Pork is the most widely consumed protein in the world and U.S. hog farmers produce more today than ever. Advances in technology and production efficiency contributed to a new record of 27 billion pounds produced in 2019. That is a 44% increase compared to production at the turn of the century.
Export demand has been a main driver supporting this growth. According to the U.S. Meat Export Federation, over a quarter of all pork production was exported in 2019. This is despite trade disputes with some of the main U.S. trading partners such as China and Mexico. As the Chinese have struggled to deal with pork shortages due to an outbreak of African Swine Fever, the U.S. has responded by exporting more pork than ever to China.
While the production practices and export markets have evolved over time, so too have the pricing mechanisms used by industry participants.
The Futures Markets
CME Group has been home to futures contracts for all-things swine since the 1960s. Frozen Pork Belly futures were listed in 1961 and traded for 50 years before being delisted in 2011. CME Live Hog futures were first listed for trade in 1966 as a physically delivered contract. In 1997, the contract was converted to its current form of cash settlement to the CME Lean Hog Index.
The CME Lean Hog Index is calculated using data published by the USDA in its daily “National Daily Direct Hog Prior Day Report – Slaughtered Swine” report (HG201). CME Group utilizes data from the producer-sold hogs in the Negotiated and Formula categories of the report. Negotiated trade is simply a cash market transaction that is determined between buyer and seller. Formula trade represents transactions where the pricing mechanism is based on a formula price for hogs, pork, or pork products.
When the original hog contract was launched in the 1960s, negotiated trade was the only transaction type. As the cash market has evolved and the industry has changed, negotiated trade has decreased significantly. The below chart shows how negotiated trade for hogs has declined from 20% in 2001 to around 3% now.
The decline in negotiated hog trade is a function of the industry moving away from terminal, or spot markets, to forward contracting to ensure a continuous and reliable supply. As a result, the Lean Hog Index is now almost entirely comprised of Formula trade. Negotiated hog trade is still important, however, because negotiated transactions provide the base price for much of the Formula trades.
Hog and Pork Prices Diverge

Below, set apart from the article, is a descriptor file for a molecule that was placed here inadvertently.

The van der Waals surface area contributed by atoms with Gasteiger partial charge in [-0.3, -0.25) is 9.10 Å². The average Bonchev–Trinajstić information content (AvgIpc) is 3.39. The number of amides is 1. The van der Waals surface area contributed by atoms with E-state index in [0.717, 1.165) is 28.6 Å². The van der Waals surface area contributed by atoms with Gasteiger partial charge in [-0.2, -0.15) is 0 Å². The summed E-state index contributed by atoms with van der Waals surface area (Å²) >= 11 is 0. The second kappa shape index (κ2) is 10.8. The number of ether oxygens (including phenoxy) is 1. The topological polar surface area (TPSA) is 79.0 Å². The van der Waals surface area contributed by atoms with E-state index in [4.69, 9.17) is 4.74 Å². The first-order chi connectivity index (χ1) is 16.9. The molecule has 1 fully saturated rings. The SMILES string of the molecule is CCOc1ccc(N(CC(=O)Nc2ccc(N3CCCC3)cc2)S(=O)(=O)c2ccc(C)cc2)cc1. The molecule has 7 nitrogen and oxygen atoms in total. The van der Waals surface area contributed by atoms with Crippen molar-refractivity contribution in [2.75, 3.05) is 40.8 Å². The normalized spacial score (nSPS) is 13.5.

The Livestock Mandatory Reporting Act of 1999 (LMR) required large packers to report all details associated with their hog purchases to the USDA. In late 2012, LMR was amended to require packers to report wholesale pork sales to the USDA. When the new data became available in 2013, producers began to use formulas based on pork sales in addition to those based on negotiated hogs. Consequently, the Formula category was renamed “Swine or Pork Market Formula” or “SPMF”.
In 2015, CME began publishing the Pork Cutout Index. While the Lean Hog Index tracks the prices paid for hogs, the Pork Cutout Index reflects the prices paid for pork. The “cutout” is the approximate value of a hog calculated by using the prices paid for wholesale cuts of pork.
The lifetime correlation between the Pork Cutout and Lean Hog Indexes has historically been very high at 88%. However there are times when the supply and demand for hogs compared to the supply and demand for pork can diverge. For example, during seasons where certain cuts of pork are in high demand, like your holiday ham. The volatility was also seen during the height of the pandemic-related closures, when correlation was around 53% from March through May 2020.
Many of the largest U.S. meat packers are vertically integrated in that they not only slaughter hogs, but also fabricate and package the pork end-products. Because of this, prices for hogs and those for pork often move in the same direction. However, slaughter capacity can affect the relationship.
COVID-19 shut down slaughter plants and drastically reduced slaughter capacity causing the price for slaughter ready hogs to drop sharply. Pork prices, however, jumped as meat production was constrained by roughly 60%.
The COVID-19 pandemic provided one example of how an additional tool could help manage risk across the entire hog/pork marketing channel.
As more producers sell hogs in formula contracts based on the cutout, it is important for them to have a more precise hedging instrument. Launching in November, CME Group Pork Cutout Futures and Option contracts are intended to address that need. Additionally, they have the potential to reach new market participants further down the pork processing chain, as well as those that transact in the international meat trade.
A confluence of factors has combined to drive pork demand in 2020. As long as export demand follows its current path, a new method for helping the pork supply chain manage price risk could be a welcome addition to the market.